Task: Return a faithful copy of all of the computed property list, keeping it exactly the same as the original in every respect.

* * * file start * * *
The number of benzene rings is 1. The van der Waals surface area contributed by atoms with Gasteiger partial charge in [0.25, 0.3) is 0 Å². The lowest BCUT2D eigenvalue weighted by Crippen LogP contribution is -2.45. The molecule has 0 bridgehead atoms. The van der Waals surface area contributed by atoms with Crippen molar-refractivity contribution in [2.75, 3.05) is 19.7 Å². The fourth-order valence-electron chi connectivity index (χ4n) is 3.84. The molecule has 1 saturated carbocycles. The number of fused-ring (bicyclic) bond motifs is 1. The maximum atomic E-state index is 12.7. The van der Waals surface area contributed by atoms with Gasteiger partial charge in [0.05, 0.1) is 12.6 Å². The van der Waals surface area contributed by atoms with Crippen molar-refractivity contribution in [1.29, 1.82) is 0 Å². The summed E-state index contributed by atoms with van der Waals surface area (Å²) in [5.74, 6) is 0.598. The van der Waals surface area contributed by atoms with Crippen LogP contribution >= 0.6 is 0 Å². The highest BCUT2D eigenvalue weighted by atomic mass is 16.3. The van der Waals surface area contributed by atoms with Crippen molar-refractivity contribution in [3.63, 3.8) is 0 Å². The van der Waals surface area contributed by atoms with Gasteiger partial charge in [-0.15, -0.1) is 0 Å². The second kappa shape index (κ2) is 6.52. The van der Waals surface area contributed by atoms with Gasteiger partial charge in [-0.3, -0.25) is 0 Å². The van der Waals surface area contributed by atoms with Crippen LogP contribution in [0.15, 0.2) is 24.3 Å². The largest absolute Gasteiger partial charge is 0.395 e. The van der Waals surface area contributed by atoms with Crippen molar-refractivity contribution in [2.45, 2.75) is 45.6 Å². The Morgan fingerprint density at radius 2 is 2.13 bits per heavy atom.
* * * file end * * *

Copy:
The number of benzene rings is 1. The van der Waals surface area contributed by atoms with Gasteiger partial charge in [0.25, 0.3) is 0 Å². The lowest BCUT2D eigenvalue weighted by Crippen LogP contribution is -2.45. The molecule has 0 bridgehead atoms. The van der Waals surface area contributed by atoms with Crippen molar-refractivity contribution in [2.75, 3.05) is 19.7 Å². The fourth-order valence-electron chi connectivity index (χ4n) is 3.84. The molecule has 1 saturated carbocycles. The number of fused-ring (bicyclic) bond motifs is 1. The maximum atomic E-state index is 12.7. The van der Waals surface area contributed by atoms with Gasteiger partial charge in [0.05, 0.1) is 12.6 Å². The van der Waals surface area contributed by atoms with Crippen molar-refractivity contribution in [1.29, 1.82) is 0 Å². The summed E-state index contributed by atoms with van der Waals surface area (Å²) in [5.74, 6) is 0.598. The van der Waals surface area contributed by atoms with Crippen LogP contribution >= 0.6 is 0 Å². The highest BCUT2D eigenvalue weighted by atomic mass is 16.3. The van der Waals surface area contributed by atoms with Crippen molar-refractivity contribution in [3.63, 3.8) is 0 Å². The van der Waals surface area contributed by atoms with Gasteiger partial charge in [-0.15, -0.1) is 0 Å². The second kappa shape index (κ2) is 6.52. The van der Waals surface area contributed by atoms with Gasteiger partial charge in [-0.3, -0.25) is 0 Å². The van der Waals surface area contributed by atoms with Crippen LogP contribution in [0.15, 0.2) is 24.3 Å². The largest absolute Gasteiger partial charge is 0.395 e. The van der Waals surface area contributed by atoms with Crippen molar-refractivity contribution in [2.45, 2.75) is 45.6 Å². The Morgan fingerprint density at radius 2 is 2.13 bits per heavy atom.